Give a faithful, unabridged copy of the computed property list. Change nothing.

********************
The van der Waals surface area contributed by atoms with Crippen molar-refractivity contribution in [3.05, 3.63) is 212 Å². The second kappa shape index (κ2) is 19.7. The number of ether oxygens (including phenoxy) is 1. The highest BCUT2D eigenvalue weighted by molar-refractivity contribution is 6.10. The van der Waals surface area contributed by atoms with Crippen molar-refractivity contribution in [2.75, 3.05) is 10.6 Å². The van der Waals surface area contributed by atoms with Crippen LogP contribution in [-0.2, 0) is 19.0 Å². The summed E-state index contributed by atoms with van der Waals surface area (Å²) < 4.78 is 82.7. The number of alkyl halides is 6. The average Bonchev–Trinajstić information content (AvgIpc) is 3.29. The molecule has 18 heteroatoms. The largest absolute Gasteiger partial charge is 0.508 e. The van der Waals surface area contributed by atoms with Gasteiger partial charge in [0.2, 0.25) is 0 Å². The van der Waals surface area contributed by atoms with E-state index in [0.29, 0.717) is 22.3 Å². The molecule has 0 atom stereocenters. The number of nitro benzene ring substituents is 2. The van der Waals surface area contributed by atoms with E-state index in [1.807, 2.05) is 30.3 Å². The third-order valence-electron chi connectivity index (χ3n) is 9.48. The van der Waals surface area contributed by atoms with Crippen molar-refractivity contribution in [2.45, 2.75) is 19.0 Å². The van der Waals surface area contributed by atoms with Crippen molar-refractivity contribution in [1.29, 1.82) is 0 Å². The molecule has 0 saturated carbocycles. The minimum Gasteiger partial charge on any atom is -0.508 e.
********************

The van der Waals surface area contributed by atoms with Crippen molar-refractivity contribution in [3.05, 3.63) is 212 Å². The second kappa shape index (κ2) is 19.7. The number of ether oxygens (including phenoxy) is 1. The highest BCUT2D eigenvalue weighted by molar-refractivity contribution is 6.10. The van der Waals surface area contributed by atoms with Crippen molar-refractivity contribution in [2.75, 3.05) is 10.6 Å². The van der Waals surface area contributed by atoms with Crippen LogP contribution in [-0.2, 0) is 19.0 Å². The summed E-state index contributed by atoms with van der Waals surface area (Å²) < 4.78 is 82.7. The number of alkyl halides is 6. The average Bonchev–Trinajstić information content (AvgIpc) is 3.29. The molecule has 18 heteroatoms. The largest absolute Gasteiger partial charge is 0.508 e. The van der Waals surface area contributed by atoms with Gasteiger partial charge in [0.2, 0.25) is 0 Å². The van der Waals surface area contributed by atoms with E-state index in [0.29, 0.717) is 22.3 Å². The molecule has 0 atom stereocenters. The number of nitro benzene ring substituents is 2. The van der Waals surface area contributed by atoms with E-state index in [1.807, 2.05) is 30.3 Å². The third-order valence-electron chi connectivity index (χ3n) is 9.48. The van der Waals surface area contributed by atoms with Crippen molar-refractivity contribution in [2.45, 2.75) is 19.0 Å². The van der Waals surface area contributed by atoms with Crippen molar-refractivity contribution in [1.29, 1.82) is 0 Å². The molecule has 0 saturated carbocycles. The minimum Gasteiger partial charge on any atom is -0.508 e.